May 8, 2012

I Learned That When I Changed So Did Dotty

During my metamorphosis and in the period of greatest burden I had many breakthroughs and realizations. Each event led to the next.

By Bob DeMarco
Alzheimer's Reading Room

Last night I was pacing up and down and thinking. Before I go to the Bunkhouse this is what I do, pace. I have been doing this since I was in High School. I think better when I walk.

Carole Larkin called to see how Dotty was doing. This morning Dotty is not doing well, so far.

I told Carole I was thinking back to the last time Dotty was really sick, couldn't walk and was generally out of it. That happened in January - February 2011. The problem and condition persisted for 6 weeks. Then one day, Dotty stood up on her own. It was like night and day.

I clearly remember thinking that I would be calling the Hospice any day, and this was likely the beginning of the end. I was wrong, Dotty came back.

This time will be different for sure. Dotty has not been able to walk for some time now, and we have been using the wheelchair to get her to and from the car, etc.

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I'll interject here that the tremendous support I received from readers at that time gave me a "a stiff upper back" and the strength to carry on. Same story this time around with one exception more loving, caring, compassionate people to support us.

The last time around one of readers wrote this:
"Bob, I think you do not tell us all the negatives in your life. We probably all think everything is just fine - no problems".
This was written by a new reader at the time.

I want everyone here to understand, the period of heavy burden for me occurred from 2003-2006. I did not start writing actively about my experiences until 2009. The reason I did start writing more is because members of the Alzheimer's community encouraged me to do so. So I did.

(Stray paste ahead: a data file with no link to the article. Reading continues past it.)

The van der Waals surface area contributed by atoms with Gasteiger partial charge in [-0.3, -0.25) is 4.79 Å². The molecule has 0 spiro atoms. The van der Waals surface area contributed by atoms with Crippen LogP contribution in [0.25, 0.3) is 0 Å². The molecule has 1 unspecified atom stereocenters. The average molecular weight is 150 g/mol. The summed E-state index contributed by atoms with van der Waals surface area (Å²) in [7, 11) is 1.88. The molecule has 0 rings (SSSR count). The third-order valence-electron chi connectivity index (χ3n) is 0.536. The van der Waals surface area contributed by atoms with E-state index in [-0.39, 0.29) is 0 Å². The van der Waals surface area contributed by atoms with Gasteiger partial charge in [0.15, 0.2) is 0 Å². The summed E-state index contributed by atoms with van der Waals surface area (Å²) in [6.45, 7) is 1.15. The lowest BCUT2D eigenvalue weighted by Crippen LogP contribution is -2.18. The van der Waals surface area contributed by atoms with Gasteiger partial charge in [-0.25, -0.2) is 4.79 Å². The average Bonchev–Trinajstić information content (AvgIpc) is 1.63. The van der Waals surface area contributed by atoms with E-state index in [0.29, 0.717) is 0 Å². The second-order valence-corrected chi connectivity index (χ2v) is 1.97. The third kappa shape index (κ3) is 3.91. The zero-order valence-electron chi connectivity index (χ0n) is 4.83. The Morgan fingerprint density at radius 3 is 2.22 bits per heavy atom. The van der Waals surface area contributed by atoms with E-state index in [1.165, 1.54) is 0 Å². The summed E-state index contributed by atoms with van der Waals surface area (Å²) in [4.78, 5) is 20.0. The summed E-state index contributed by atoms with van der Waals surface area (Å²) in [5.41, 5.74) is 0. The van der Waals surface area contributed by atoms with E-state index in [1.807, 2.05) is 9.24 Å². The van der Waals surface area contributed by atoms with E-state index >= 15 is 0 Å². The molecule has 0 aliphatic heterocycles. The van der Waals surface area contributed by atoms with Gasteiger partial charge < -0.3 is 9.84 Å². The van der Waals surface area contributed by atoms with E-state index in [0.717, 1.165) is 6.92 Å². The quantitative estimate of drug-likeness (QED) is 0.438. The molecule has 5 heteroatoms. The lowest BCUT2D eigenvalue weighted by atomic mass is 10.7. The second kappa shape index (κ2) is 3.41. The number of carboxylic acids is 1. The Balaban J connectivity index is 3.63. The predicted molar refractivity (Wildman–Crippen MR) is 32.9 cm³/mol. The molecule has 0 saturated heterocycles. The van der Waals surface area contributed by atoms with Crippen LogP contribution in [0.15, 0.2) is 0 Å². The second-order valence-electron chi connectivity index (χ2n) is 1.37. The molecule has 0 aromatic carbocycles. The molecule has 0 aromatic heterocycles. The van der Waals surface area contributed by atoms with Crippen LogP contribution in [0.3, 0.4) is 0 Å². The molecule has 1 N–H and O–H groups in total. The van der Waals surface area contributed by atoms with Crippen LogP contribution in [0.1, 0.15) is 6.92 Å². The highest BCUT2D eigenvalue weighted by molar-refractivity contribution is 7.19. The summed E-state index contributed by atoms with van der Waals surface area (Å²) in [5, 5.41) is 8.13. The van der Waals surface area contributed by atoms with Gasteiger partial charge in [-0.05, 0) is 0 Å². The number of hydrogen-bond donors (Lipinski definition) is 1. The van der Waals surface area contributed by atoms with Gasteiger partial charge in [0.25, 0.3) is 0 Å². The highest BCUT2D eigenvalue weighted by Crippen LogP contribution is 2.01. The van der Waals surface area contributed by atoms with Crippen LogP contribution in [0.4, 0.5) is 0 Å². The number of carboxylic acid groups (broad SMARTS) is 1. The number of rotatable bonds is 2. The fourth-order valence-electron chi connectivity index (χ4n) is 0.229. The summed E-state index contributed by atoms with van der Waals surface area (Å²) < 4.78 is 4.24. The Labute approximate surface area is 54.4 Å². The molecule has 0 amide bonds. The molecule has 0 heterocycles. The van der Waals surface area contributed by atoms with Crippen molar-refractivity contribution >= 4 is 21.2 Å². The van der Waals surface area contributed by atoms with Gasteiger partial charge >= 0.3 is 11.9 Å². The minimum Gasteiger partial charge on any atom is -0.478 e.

Then amazingly the Alzheimer's Reading Room started to grow every single day. No advertising, no marketing, in the beginning mostly word of mouth in the Community and in support groups.

The point here is that I was not writing about the burden at the time it was happening. I not sure if I would have anyway because I don't see any real reason to pound the negative into my brain. Oh, its is all there somewhere, but I choose not to think about it.

Now don't get some wild and crazy idea that I am repressing those thoughts and feelings. Not true. It is just that I prefer to think about the positive, and the good stuff.

They say you are what you eat. Well it is also true that you are what you think. You have control over your stomach, and you have control over your brain.

So last night I start thinking to myself, the last year or so was much better than the period from 2003-2006. Dotty and I had a lot of fun. Dotty makes me laugh all the time.

Dotty is sweeter now than she was during the period of burden. Sure her short term memory is gone. That doesn't bother me. I understand it, I learned to cope with it, and quite frankly I tend to ignore it to the degree possible. I also learned how to communicate more effectively with Dotty over the years, so the memory part doesn't bring me down. I guess you could say we ignore it, or stay away from it.

You get to choose, and you get to choose what you think.

I am trying to figure out which of the past events changed our lives the most. My metamorphosis as an Alzheimer's caregiver is on going, still ongoing. So no single significant event had an impact greater than any other significant event.

During my metamorphosis in the period of greatest burden I had many breakthroughs and realizations. Each event led to the next.

Exercise, More There (Dotty actually first taught me this), start living our lives, something had to change, that something was me. They all lead me to Alzheimer's World. I took the big step to the left and started looking at our situation through Dotty's eyes.

Instead of venting and complaining, I start to try and understand how Dotty was thinking and feeling, and how she perceived the world.

I became kinder and gentler in this understanding.

As I became kinder and gentler, so did Dotty. She more or less began to mirror my behavior.

Think about it. Instead of me mirroring her behavior, Dotty started to mirror me. It was a complete role reversal.

So if you are wondering why I can't remember the bad stuff, now you know.

I Learned That When I Changed So Did Dotty.

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Bob DeMarco is the Founder of the Alzheimer's Reading Room and an Alzheimer's caregiver. The blog contains more than 3,511 articles with more than 297,100 links on the Internet. Bob lives in Delray Beach, FL.

Original content Bob DeMarco, the Alzheimer's Reading Room